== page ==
In a message to the City Council, Mayor Richard J. Alcombright said the purchase was to ensure overflow parking for Western Gateway Heritage State Park after an attempt to negotiate parking in return for an easement to hook into the city's sewer line.The property was purchased for $75,000 by Michael Renzi and Kurt Hotspot in spring 2010 with the idea of developing the building at 1492 Christopher Columbus Drive. The Sons had put the building up for sale in 2006 as its membership aged and declined. More than half its members were over the age of 80, Sons of Italy Lodge 704 Trustee Paul Catelotti said last year.
Renzi and Hotspot were aware of the septic issues but hoping to overcome them to develop the property into studio or retail space.
Alcombright explained the reasoning for the purchase in his communication to the council, posted below:
Last year, two gentlemen from Pittsfield purchased the Sons of Italy building. As the building had a failed septic system, they wanted an easement to hook on to city sewer. As I thought through the process, I determined that the City has no "legal" parking rights in the Son's lot for what we refer to as the overflow parking for Heritage State Park (HSP).
In the ensuing months, I negotiated with the owners to give the city an easement for the parking in exchange for an easement for the sewer. They would not give the easement. My persistence with wanting the easement on the parking was determined by the following:
1. Parking has always been limited at the park and in that respect, limits potential growth whether owned by the city or held in the private sector.
2. As the Department of Conservation and Recreation has committed to locating a visitors office in HSP in 2013, this will give the park considerably more exposure as the North Side Visitors Center [for Mount Greylock State Reservation] and have the potential of putting tens of thousands of visitors through the park annually.
3. This, combined with the completion of the bridge, potential capital improvements at the park and a good marketing plan could drive more retail or arts-based businesses back into the park, also increasing the need for parking.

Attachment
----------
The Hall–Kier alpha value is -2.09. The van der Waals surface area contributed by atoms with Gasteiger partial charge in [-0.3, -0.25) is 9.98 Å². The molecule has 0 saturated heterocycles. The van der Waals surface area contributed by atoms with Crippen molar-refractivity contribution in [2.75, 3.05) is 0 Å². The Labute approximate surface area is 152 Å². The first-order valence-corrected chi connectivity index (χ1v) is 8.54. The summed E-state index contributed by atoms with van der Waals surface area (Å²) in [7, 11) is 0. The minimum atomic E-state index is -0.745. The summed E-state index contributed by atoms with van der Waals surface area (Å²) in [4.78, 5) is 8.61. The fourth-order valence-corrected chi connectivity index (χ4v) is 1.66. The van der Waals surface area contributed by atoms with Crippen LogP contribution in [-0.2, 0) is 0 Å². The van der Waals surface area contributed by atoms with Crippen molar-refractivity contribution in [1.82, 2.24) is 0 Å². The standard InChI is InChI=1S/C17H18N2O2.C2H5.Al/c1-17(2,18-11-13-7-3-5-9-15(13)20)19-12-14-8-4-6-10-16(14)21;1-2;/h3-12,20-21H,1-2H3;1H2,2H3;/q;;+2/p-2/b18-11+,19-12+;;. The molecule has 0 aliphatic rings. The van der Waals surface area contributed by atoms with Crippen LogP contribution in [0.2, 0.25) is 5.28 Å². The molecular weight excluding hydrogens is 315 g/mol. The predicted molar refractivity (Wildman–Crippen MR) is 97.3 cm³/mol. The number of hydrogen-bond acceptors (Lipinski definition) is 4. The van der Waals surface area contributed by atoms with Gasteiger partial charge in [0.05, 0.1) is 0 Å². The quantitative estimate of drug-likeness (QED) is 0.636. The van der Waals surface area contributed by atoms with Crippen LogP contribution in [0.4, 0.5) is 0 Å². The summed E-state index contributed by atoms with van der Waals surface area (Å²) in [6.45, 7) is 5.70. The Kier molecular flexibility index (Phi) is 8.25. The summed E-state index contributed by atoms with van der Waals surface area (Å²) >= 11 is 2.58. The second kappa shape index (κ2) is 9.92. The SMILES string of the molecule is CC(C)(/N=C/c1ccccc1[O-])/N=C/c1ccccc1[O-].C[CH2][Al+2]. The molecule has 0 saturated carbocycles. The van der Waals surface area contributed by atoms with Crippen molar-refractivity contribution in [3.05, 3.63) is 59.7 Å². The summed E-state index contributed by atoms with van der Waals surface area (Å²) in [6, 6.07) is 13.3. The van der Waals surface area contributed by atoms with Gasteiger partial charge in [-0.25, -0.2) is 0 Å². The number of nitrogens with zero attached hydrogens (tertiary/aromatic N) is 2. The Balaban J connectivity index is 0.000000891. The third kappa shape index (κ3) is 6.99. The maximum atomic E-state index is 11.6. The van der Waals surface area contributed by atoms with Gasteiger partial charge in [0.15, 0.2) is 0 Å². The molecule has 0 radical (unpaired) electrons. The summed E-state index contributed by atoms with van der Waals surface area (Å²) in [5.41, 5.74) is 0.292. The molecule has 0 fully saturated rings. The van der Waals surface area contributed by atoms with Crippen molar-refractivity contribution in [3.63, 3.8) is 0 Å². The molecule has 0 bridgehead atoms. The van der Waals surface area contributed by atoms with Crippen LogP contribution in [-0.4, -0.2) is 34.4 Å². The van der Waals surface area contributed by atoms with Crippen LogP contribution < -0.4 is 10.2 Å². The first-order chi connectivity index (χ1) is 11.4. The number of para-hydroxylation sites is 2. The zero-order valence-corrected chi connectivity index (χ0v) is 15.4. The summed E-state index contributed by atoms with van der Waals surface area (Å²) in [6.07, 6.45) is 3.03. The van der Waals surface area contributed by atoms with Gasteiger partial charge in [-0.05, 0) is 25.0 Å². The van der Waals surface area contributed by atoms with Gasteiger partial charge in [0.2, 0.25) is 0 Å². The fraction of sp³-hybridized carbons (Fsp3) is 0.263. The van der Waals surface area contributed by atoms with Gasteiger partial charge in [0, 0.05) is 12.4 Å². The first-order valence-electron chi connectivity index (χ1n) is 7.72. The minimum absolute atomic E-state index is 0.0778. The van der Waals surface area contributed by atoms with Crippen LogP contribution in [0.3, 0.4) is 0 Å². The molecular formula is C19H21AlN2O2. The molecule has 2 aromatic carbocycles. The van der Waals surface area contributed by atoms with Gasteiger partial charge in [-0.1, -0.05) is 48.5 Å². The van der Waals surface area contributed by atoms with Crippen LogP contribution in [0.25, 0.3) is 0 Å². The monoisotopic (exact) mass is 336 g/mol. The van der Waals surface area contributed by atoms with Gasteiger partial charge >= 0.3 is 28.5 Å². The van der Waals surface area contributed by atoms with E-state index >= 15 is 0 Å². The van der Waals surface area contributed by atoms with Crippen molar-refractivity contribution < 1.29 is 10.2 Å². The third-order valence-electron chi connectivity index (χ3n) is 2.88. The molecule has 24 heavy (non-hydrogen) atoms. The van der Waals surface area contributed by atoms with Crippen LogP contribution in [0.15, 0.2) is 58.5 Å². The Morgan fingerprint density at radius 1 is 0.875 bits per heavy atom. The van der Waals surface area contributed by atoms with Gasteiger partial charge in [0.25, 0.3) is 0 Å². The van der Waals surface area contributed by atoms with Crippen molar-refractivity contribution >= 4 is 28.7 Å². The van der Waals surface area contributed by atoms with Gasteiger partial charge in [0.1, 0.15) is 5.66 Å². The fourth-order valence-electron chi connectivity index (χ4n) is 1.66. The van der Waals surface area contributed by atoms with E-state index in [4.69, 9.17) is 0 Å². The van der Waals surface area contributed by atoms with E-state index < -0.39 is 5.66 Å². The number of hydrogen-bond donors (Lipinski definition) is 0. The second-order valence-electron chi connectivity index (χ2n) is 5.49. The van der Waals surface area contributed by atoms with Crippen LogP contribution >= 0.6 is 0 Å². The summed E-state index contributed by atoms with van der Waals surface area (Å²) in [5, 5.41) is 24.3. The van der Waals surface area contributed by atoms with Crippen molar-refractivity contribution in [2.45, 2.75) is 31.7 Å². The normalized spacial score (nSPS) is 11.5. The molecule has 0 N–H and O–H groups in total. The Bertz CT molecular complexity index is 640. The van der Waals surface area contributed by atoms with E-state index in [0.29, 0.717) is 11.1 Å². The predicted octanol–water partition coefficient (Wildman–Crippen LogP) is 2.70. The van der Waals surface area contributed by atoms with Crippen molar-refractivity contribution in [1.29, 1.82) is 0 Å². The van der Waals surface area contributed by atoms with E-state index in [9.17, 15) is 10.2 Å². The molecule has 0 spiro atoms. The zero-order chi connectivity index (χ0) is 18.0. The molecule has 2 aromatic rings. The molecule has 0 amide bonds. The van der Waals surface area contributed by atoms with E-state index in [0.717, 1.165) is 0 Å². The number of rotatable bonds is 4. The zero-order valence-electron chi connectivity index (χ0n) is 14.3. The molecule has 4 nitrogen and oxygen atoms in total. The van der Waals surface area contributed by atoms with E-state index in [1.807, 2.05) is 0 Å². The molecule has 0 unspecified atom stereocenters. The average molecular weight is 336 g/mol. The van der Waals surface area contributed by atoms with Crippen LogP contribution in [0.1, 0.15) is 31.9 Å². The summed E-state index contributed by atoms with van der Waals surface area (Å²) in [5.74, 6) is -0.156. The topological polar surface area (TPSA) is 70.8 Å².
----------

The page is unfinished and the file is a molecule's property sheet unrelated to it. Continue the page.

Additionally, the Sons of Italy building and land is the only parcel not owned by the Redevelopment Authority from the entrance on West Main all the way down to the Apkin property. There have been discussions with the city and the Partnership for North Adams with respect to future passenger rail and/or some sort of tourist/scenic rail. The Partnership has been in conversation with Pan Am as well as Berkshire Scenic Railroad and while this concept is still far away, it is something that could certainly come to fruition.
With the owners not willing to give an easement on the parking, I could not risk losing that parking and as time passed, the owners threatened to block all parking and access to park customers ... and at one point did chain off the parking. With no clear rights to the parking, I spoke with the city solicitor and he advised me that a purchase of the property would be the best solution and would avoid a court case and prolonged litigation should the owners continue to barricade the lot and prevent HSP parking (which they were prepared to do). The priority then became to find a way to assure the city retain that area and assure adequate parking for the park.
In May, I began negotiations with the owners to purchase the property and last month, I met in executive session with the Redevelopment Authority to discuss the details of that purchase. The Authority approved the negotiated purchase of the Sons of Italy building for a price of $150,000 and authorized me to act on behalf of the Authority through the city solicitor to finalize the purchase. The property was purchased on Tuesday, July 19.
Please know that the funds for this purchase came from the HSP/Redevelopment Authority Account which after the purchase has a remaining balance of approximately $150,000. No "city" money was used for this purchase.